So, Britain's economy may be better but is it benefiting the people as much as it should be? Is the royal family benefiting the British public or are they a burden in some ways? Some British people are happy to have them either way, which is fine but what if that tax money could be pumped into education or the NHS? Wouldn't that be better for everyone?
As you say a slum is a slum but you've got a better chance of working your way out of the slums if certain services are of a higher standard. Good education and healthcare promote social mobility.

I'm basically in favour of a republic for Britian. But not for financial reasons. I'd wager any money given to the Royals is more than made up for in the tourism cash they attract.

Much stronger is an arguement that anyone with ability should be able to aspire to the highest offices in the land and that isn't possible with the Royal family. It reinforces notion of class which are divisive to society.

Historically things are complicated, remember that England executed its king in a revolution long before the likes of France did.

The French Revolution deposed tyranny but it led to crazed paranoid mass executions so it wasn't the best advertisement for a republic. Likewise Russia, oppression and inequality under the Tsar, replaced with communists who were at least as bad.

KournikovaFan91
Jan 3rd, 2013, 02:10 AM
Much stronger is an arguement that anyone with ability should be able to aspire to the highest offices in the land and that isn't possible with the Royal family. It reinforces notion of class which are divisive to society.

Historically things are complicated, remember that England executed its king in a revolution long before the likes of France did.

The French Revolution deposed tyranny but it led to crazed paranoid mass executions so it wasn't the best advertisement for a republic. Likewise Russia, oppression and inequality under the Tsar, replaced with communists who were at least as bad.

Agree with the first point that monarchies reinforce class systems but using such historical examples sound like something the Daily Mail would do, like 1700s France and 1917 Russia is hardly comparable to 2013 UK.

A republic in the UK doesn't seem at all attainable imo, I mean look at the media when has there even been a debate about the monarchy on British TV??? Same in NZ and Australia, they're so brainwashed from birth with monarchist doctrine. Jamaica is one of the few that seems to be heading in the right direction (cue right wing outrage in Britain).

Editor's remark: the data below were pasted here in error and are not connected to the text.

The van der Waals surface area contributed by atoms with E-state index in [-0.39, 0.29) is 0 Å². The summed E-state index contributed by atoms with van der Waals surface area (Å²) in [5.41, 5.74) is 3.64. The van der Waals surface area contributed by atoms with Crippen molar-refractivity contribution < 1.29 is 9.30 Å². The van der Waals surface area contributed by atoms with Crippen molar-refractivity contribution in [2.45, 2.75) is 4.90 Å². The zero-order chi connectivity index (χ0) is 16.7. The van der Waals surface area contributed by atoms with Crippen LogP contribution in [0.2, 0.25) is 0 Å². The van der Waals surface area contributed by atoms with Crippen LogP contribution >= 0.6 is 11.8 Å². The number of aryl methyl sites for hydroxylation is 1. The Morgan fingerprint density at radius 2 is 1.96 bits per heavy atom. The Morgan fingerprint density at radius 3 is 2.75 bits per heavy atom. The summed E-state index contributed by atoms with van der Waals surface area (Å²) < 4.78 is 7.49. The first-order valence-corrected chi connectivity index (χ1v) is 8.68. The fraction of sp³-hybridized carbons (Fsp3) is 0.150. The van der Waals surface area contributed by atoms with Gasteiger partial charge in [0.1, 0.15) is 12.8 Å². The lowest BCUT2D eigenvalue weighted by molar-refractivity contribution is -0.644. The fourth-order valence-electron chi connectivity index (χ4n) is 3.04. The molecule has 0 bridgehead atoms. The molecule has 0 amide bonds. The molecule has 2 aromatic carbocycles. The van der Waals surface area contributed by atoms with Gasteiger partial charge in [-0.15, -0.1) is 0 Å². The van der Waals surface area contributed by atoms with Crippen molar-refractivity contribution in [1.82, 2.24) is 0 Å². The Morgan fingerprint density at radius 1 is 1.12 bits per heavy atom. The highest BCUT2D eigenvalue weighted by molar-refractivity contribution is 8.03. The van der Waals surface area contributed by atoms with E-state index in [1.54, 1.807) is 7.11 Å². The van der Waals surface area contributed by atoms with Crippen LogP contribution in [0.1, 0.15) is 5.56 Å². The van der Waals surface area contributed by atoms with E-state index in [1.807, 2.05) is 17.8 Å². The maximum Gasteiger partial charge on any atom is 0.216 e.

Like the fact Kate Middleton's uterus is going to selected a future British Head of States is totally ridiculous in 2013. :shrug:

Halardfan
Jan 3rd, 2013, 02:21 AM
Agree with the first point that monarchies reinforce class systems but using such historical examples sound like something the Daily Mail would do, like 1700s France and 1917 Russia is hardly comparable to 2013 UK.

A republic in the UK doesn't seem at all attainable imo, I mean look at the media when has there even been a debate about the monarchy on British TV??? Same in NZ and Australia, they're so brainwashed from birth with monarchist doctrine. Jamaica is one of the few that seems to be heading in the right direction (cue right wing outrage in Britain).

Like the fact Kate Middleton's uterus is going to selected a future British Head of States is totally ridiculous in 2013. :shrug:

1789 was raised as an example of what we should do by another poster. What I'm saying is I'm in favour of a republic now but historically it wasn't always the best idea.

I dont accept this notion of being brainwashed. Put simply if the likes of Austrailia wants to become a republic they have a clear democratic process ready to do so. Eventually I imagine they will. But it will be their choice and that is surely fair.

KournikovaFan91
Jan 3rd, 2013, 02:32 AM
So you don't believe that when from birth you are bombarded with the media glorifying the monarchy you aren't obviously going to be swayed in that direction.

The reason why there is such little major political change in the developed world is that we've been conditioned to believe any shit the media puts out there, the media is of course owned by big corporations who have no interest in changing the status quo hence they make sure the people don't want to either.

Even the Guardian is lukewarm about republicanism and it is the newspaper that should be promoting republicanism. Its the only British newspaper I can tolerate but even its strayed towards the populist line on occasion.